I think we can account for the initial acceptance by family and neighbors without having recourse to the necromancy of which Arnaud was later accused and which he always denied. First of all, he was wanted in Artigat—wanted with ambivalence perhaps, for returning persons always dash some hopes and disturb power relations, but wanted more than not. The heir and householder Martin Guerre was back in his place.

Related Characters: Martin Guerre, Arnaud du Tilh
Page Number: 43
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What hope might the Protestant message have offered to the new Martin and Bertrande during the years they were living together as “true married people”? That they could tell their story to God alone and need not communicate it to any human intermediary. That the life they had willfully fabricated was part of God’s providence.

Related Characters: Bertrande de Rols, Arnaud du Tilh
Page Number: 50
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Chapter 6 Quotes

To put it another way, if the real Martin Guerre had never come back, could Arnaud du Tilh have gotten away with it? Some of my pragmatic fellow historians have suggested that, if the impostor had not asked for the accounts and had followed more closely the uncle’s expectations in regard to the family property, he could have played Martin Guerre for years and no one would have mind. On the other hand, recently when I talked about Bertrande and Artaud with people in Artigat who were still familiar with the old story, they smiled, shrugged their shoulders, and said, “That’s all very well—but that pretty rascal, he lied.”

Related Characters: Arnaud du Tilh
Page Number: 59
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Chapter 7 Quotes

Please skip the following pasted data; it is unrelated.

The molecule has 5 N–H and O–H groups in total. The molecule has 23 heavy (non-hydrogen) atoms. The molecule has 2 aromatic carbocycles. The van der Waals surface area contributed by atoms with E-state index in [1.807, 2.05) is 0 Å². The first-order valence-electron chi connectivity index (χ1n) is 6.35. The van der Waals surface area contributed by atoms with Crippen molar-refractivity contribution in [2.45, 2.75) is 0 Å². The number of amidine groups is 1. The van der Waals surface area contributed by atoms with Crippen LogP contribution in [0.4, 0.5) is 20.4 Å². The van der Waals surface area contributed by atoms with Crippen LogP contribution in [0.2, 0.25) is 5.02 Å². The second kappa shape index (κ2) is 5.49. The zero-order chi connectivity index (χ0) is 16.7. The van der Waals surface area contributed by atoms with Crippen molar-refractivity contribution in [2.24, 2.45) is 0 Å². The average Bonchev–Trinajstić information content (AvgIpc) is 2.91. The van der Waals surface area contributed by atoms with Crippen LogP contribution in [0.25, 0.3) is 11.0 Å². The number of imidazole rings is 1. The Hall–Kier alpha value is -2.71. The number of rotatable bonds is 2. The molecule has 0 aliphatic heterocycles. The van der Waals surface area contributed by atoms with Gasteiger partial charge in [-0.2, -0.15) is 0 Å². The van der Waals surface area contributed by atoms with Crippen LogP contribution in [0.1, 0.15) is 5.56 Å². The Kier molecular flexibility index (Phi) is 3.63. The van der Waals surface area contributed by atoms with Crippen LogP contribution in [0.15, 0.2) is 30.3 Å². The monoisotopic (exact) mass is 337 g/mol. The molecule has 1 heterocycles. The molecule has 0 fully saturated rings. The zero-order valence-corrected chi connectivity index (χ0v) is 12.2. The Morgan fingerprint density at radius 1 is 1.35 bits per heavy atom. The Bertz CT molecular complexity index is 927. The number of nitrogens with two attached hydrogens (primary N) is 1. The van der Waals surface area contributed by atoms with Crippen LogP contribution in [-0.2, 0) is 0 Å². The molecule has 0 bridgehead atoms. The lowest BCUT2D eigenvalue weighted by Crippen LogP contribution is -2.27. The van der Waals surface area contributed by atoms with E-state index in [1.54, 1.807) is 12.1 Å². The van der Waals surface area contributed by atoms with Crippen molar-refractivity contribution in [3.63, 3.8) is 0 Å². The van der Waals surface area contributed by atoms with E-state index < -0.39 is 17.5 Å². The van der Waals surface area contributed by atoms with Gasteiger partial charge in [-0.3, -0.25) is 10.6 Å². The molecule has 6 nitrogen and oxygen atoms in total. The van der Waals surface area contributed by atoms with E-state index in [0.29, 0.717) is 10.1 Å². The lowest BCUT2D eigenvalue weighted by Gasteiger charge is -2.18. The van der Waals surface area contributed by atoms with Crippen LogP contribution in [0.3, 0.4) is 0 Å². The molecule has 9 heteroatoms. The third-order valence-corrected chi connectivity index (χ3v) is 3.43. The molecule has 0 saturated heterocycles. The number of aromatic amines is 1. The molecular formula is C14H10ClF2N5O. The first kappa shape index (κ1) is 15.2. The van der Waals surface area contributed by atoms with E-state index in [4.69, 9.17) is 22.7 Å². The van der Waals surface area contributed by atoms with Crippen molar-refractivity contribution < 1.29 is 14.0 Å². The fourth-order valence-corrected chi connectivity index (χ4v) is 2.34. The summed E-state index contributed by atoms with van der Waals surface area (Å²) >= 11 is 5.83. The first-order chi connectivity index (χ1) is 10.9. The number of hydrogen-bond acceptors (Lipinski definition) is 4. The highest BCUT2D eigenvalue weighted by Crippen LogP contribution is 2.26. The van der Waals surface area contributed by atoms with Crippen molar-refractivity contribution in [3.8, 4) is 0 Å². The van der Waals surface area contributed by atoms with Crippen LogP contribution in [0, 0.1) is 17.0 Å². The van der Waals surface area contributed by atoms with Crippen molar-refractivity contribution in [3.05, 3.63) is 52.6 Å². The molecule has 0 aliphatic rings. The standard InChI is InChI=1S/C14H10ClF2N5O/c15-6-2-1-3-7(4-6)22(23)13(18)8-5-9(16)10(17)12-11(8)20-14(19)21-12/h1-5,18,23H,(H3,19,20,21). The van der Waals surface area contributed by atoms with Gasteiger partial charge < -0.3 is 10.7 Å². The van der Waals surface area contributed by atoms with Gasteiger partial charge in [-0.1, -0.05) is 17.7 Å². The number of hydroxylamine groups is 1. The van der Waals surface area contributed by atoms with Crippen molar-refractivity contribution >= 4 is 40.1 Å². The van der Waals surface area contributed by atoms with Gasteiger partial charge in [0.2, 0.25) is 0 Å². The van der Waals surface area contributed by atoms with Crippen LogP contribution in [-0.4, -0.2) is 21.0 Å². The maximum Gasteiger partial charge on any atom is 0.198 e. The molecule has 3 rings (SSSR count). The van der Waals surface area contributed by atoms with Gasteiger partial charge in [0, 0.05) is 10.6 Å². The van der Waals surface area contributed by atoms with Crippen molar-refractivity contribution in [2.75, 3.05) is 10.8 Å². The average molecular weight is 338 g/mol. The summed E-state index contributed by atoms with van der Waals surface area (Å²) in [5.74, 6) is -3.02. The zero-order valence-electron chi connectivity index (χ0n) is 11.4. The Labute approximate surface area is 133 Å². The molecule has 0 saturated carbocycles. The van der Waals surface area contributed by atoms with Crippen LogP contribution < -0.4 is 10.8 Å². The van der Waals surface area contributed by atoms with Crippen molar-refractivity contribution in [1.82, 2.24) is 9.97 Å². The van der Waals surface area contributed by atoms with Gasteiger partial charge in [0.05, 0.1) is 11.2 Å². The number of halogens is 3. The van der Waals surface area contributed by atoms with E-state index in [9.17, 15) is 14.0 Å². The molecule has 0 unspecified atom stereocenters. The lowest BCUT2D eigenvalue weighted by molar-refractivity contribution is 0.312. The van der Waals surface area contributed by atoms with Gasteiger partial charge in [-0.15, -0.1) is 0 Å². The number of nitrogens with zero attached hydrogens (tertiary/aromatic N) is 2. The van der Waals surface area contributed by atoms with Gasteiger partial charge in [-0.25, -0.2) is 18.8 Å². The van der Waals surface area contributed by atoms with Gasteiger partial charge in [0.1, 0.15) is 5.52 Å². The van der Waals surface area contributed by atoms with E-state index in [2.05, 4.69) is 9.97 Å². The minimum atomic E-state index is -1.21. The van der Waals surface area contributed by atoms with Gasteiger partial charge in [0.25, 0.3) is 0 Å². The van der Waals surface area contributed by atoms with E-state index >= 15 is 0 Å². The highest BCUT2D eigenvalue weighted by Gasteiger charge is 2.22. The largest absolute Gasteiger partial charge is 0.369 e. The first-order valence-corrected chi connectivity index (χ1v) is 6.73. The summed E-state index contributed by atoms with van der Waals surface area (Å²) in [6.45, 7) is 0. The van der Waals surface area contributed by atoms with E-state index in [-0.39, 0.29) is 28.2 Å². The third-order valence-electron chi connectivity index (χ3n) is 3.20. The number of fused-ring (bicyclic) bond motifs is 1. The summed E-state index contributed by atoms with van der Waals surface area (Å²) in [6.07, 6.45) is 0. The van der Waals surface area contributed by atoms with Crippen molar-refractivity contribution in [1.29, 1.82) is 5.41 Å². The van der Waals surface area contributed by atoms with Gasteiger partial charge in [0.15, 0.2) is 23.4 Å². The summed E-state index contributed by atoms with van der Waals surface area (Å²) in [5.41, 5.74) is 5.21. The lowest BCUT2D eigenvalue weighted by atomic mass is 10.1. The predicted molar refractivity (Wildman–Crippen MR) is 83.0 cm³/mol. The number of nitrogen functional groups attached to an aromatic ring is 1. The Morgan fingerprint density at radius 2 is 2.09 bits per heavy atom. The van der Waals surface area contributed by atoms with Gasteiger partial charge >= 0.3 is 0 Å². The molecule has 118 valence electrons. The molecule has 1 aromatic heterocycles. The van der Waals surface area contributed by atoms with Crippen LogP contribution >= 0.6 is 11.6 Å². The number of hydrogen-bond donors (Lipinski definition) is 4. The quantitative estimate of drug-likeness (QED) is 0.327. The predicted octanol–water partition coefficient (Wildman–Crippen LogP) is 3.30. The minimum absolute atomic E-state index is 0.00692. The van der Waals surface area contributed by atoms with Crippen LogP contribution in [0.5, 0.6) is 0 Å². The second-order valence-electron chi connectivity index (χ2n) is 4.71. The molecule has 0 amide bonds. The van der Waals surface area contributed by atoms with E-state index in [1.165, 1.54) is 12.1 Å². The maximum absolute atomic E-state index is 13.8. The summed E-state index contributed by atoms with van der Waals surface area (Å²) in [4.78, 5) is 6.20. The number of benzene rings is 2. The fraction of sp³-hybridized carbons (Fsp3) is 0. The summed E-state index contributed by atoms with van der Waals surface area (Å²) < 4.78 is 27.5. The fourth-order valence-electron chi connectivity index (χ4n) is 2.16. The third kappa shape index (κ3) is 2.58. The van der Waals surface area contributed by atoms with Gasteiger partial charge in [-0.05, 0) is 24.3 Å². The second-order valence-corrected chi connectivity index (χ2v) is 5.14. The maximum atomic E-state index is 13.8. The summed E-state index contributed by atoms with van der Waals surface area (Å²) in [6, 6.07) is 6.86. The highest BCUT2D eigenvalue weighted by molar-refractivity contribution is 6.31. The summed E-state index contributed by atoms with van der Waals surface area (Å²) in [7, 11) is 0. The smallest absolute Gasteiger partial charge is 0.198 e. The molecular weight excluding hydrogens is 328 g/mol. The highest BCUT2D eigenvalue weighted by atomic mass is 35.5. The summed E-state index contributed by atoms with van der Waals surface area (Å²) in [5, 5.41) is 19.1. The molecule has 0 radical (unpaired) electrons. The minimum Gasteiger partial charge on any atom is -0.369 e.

Forty-five people or more said that the prisoner was Arnaud du Tilh alias Pansette, or at least not Martin Guerre, since they had eaten and drunk with one or the other of them since childhood…About thirty to forty people said that the defendant was surely Martin Guerre; they had known him since the cradle.

Related Characters: Martin Guerre, Arnaud du Tilh
Page Number: 67
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Chapter 8 Quotes

If [Bertrande] had wanted to betray [Arnaud] at this point, all she had to do was tell a story he could not repeat; instead she adhered to the text they had agreed upon months before.

Related Characters: Bertrande de Rols, Arnaud du Tilh
Page Number: 76
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Chapter 9 Quotes

Even on the ladder up to the gibbet he was talking, preaching to the man who would take his place not to be harsh with Bertrande. She was a woman of honor, virtue, and constancy, he could attest to it. As soon as she suspected him, she had driven him away.

Related Characters: Bertrande de Rols, Arnaud du Tilh
Page Number: 81
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Chapter 10 Quotes

Lawyers, royal officers, and would-be courtiers knew all about self-fashioning—to use Stephen Greenblatt’s term—about the molding of speech, manners, gesture, and conversation that helped them to advance, as did any newcomer to high position in the sixteenth century. Where does self-fashioning stop and lying begin?

Related Characters: Arnaud du Tilh, Jean de Coras
Related Symbols: The Carnival Mask
Page Number: 103
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Chapter 11 Quotes

The originality of Coras’s vision of this peasant story should be stressed. The French tragicomedy ended happily and used aristocratic figures for its leading personages. […] That Coras could conceive of “a play of tragedy between persons of low estate” depended on his being able to identify himself somewhat with the rustic who had remade himself.

Related Characters: Arnaud du Tilh, Jean de Coras
Page Number: 112
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In Coras’s “comitragic” version…one can approve the cuckolding of the once impotent and now faraway husband. Here Arnaud du Tilh becomes a kind of hero, a more real Martin Guerre than the hard-hearted man with the wooden leg. The tragedy is more in his unmasking than in his imposture.